The Theology and Symbolism of Eastern Rite Church Architecture

Most Ukrainian churches are divided into three sections called the narthex, the nave, and the sanctuary (also known as the altar). While this is not a strict requirement, there are strong traditions within the liturgical context of Eastern Rite ecclesiastical architecture that call for Ukrainian churches to be constructed in this manner. We can view the church building as an architectural icon — an image of a mystical prototype.

The nave represents the place where the Jews prayed
in the temple – Holy Trinity Orthodox Church, North Battleford, SK

The Church as the Old Testament Temple

The structure of an Eastern Rite church serves as an architectural icon that prefigures the Old Testament Temple of Solomon. In the symbolism behind this image, the narthex represents the temple courtyard. In ancient times, one could often purchase live animals in the courtyard of the temple and these would be used for certain sacrifices as instructed by the old Jewish scriptures. Today the narthex of a Ukrainian church is often the place where the parish sells candles, books, etc. While this does not imply a link between the two types of sale, it is interesting to note that in both instances the buying and selling is kept outside of the holy place.

The nave, which is usually the central and largest part of the church, represents the holy place in the Temple of Solomon where the Jews came to pray. Christ was angered when he entered the temple and saw the various forms of commerce that had been moved inside the temple. This should be taken as a warning to us that all our actions within the nave must be highly dignified ones. In an Eastern Rite church the congregation gathers to participate in the Divine Liturgy and other holy services. Because this part of the church is a place of meditation and prayer, all talking and noise in general must be kept to a minimum to show respect for its holiness.

The Altar area represents the Holy of Holies –
St. Mary Ukrainian Orthodox Church, Szypenitz, AB

The sanctuary represents that part of the Old Testament Temple of Solomon known as the Holy of Holies in which was contained the Mercy Seat and the Arc of the Covenant. The sanctuary is usually separated from the nave with an iconostas (icon screen). It is here that we find the altar of the church and, as in olden times, this is the most holy place in a church. No one should ever enter the sanctuary without having a very specific reason to do so.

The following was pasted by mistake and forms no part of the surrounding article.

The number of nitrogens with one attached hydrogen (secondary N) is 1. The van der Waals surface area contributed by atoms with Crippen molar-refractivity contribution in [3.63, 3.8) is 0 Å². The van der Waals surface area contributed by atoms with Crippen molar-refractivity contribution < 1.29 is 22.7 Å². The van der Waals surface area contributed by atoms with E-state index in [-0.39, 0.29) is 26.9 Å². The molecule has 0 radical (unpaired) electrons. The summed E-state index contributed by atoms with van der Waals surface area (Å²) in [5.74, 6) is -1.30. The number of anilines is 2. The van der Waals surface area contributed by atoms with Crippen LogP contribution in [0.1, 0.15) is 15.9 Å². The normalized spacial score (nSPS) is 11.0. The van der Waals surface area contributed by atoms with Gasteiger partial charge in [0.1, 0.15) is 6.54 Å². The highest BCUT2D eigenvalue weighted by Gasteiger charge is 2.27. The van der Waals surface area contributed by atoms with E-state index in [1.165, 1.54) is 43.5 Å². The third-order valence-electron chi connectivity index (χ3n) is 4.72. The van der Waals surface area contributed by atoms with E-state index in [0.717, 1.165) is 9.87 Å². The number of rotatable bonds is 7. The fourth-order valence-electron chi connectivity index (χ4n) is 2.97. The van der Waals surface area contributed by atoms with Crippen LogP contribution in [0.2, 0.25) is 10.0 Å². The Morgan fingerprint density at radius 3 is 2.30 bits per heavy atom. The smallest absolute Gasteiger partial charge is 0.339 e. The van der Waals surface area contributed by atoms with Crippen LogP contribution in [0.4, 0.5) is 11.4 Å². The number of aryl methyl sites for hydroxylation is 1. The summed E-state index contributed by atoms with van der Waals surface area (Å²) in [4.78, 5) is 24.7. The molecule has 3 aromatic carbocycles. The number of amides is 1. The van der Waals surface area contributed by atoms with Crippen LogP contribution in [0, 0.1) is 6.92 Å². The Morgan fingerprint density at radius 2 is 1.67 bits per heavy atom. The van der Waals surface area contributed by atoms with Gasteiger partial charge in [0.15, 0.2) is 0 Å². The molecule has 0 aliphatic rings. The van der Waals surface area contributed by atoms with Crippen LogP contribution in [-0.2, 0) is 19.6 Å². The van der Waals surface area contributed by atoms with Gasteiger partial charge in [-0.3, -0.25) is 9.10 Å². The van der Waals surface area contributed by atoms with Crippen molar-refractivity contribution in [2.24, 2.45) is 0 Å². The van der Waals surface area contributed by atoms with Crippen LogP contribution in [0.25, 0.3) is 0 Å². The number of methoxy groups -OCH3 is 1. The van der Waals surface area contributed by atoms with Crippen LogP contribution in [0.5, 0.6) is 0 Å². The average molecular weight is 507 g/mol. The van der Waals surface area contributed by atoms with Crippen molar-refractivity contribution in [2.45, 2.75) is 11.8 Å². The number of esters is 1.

The Church as a Representation of the Cosmos

While there are many areas where mysticism plays a part in the Eastern Rite, one witnesses it most readily by simply walking into a traditional church. The architecture is designed to represent the magnificent union of heaven and earth, because this is the meeting point between God and mankind. The building is an architectural icon of the entire cosmos. St. Simeon of Thessalonica said of the church, “it represents what is on earth, what is in heaven, and what is above the heavens.”

The most significant part of an Eastern Rite church is the altar located in the centre of section called the sanctuary. The altar is the throne of Christ and this section of the temple is commonly called “the Altar”. The bread and wine of the Holy Eucharist are mystically transformed into the body and blood of Jesus Christ on the altar table. The altar in an Eastern Rite church is usually a freestanding cube constructed of wood or stone. Places of worship were over burial sites of martyrs in the early Church — often in the catacombs. For this reason, relics of saints are placed in the altar at the time of the consecration of the altar and church. The altar embodies the mystical presence of the celestial throne of Christ and the relics symbolize that the Church was built on the blood and bones of the martyrs.

The altar represents the throne of Christ in heaven —
St. George Ukrainian Catholic Cathedral, Saskatoon, SK

In this architectural icon of the cosmos, the sanctuary therefore represents heaven and is separated from the rest of the church by the iconostas. The nave, where the congregation stands, is the earth. The Royal Doors in the centre of the iconostas represent the entrance to paradise. They are normally closed but are opened during the Divine Liturgy and it is then heaven spiritually illuminates the earth and God meets His creation. An Easter hymn reminds us of this: “Christ rose from the grave and opened the doors of Paradise unto us.”

The Royal Doors represent the gates to paradise – Dormition of
the Blessed Virgin Mary Ukrainian Orthodox Church, Ottawa, ON

As St. Maximus the Confessor wrote, “the sanctuary and the nave communicate: the sanctuary enlightens and guides the nave, which becomes its visible expression.”